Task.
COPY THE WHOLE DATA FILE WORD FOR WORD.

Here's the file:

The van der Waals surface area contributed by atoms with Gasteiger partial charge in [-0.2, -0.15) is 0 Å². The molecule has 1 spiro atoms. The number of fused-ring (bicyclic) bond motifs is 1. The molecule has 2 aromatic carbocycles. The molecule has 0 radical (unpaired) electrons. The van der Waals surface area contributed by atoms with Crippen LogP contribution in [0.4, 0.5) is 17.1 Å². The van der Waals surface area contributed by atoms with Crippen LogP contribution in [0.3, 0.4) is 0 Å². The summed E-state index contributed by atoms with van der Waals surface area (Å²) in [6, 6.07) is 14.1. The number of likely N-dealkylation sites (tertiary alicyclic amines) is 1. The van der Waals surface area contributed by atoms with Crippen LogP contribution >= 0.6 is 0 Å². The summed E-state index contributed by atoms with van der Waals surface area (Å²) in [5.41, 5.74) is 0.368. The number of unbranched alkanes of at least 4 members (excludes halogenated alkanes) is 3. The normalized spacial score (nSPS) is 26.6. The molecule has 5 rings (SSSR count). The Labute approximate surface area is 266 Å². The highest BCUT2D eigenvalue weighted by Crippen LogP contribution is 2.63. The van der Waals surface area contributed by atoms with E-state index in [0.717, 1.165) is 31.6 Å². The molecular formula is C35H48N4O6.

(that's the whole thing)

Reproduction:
The van der Waals surface area contributed by atoms with Gasteiger partial charge in [-0.2, -0.15) is 0 Å². The molecule has 1 spiro atoms. The number of fused-ring (bicyclic) bond motifs is 1. The molecule has 2 aromatic carbocycles. The molecule has 0 radical (unpaired) electrons. The van der Waals surface area contributed by atoms with Crippen LogP contribution in [0.4, 0.5) is 17.1 Å². The van der Waals surface area contributed by atoms with Crippen LogP contribution in [0.3, 0.4) is 0 Å². The summed E-state index contributed by atoms with van der Waals surface area (Å²) in [6, 6.07) is 14.1. The number of likely N-dealkylation sites (tertiary alicyclic amines) is 1. The van der Waals surface area contributed by atoms with Crippen LogP contribution >= 0.6 is 0 Å². The summed E-state index contributed by atoms with van der Waals surface area (Å²) in [5.41, 5.74) is 0.368. The number of unbranched alkanes of at least 4 members (excludes halogenated alkanes) is 3. The normalized spacial score (nSPS) is 26.6. The molecule has 5 rings (SSSR count). The Labute approximate surface area is 266 Å². The highest BCUT2D eigenvalue weighted by Crippen LogP contribution is 2.63. The van der Waals surface area contributed by atoms with E-state index in [0.717, 1.165) is 31.6 Å². The molecular formula is C35H48N4O6.